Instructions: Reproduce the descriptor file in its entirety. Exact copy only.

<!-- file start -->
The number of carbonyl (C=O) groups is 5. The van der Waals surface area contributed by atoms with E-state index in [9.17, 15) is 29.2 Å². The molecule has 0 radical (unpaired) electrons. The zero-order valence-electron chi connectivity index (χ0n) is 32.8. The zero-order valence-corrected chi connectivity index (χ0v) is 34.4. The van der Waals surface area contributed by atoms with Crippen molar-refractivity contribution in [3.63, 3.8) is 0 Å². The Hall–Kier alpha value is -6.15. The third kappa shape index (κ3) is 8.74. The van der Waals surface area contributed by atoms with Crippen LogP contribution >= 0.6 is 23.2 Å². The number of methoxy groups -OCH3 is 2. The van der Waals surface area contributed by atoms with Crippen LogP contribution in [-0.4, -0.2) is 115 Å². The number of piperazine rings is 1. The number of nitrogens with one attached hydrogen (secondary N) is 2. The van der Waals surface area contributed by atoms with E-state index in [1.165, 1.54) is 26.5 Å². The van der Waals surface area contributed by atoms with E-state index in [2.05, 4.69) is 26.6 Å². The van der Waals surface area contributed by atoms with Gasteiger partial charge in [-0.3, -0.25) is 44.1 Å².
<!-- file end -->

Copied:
The number of carbonyl (C=O) groups is 5. The van der Waals surface area contributed by atoms with E-state index in [9.17, 15) is 29.2 Å². The molecule has 0 radical (unpaired) electrons. The zero-order valence-electron chi connectivity index (χ0n) is 32.8. The zero-order valence-corrected chi connectivity index (χ0v) is 34.4. The van der Waals surface area contributed by atoms with Crippen molar-refractivity contribution in [3.63, 3.8) is 0 Å². The Hall–Kier alpha value is -6.15. The third kappa shape index (κ3) is 8.74. The van der Waals surface area contributed by atoms with Crippen LogP contribution >= 0.6 is 23.2 Å². The number of methoxy groups -OCH3 is 2. The van der Waals surface area contributed by atoms with Crippen LogP contribution in [-0.4, -0.2) is 115 Å². The number of piperazine rings is 1. The number of nitrogens with one attached hydrogen (secondary N) is 2. The van der Waals surface area contributed by atoms with E-state index in [1.165, 1.54) is 26.5 Å². The van der Waals surface area contributed by atoms with E-state index in [2.05, 4.69) is 26.6 Å². The van der Waals surface area contributed by atoms with Gasteiger partial charge in [-0.3, -0.25) is 44.1 Å².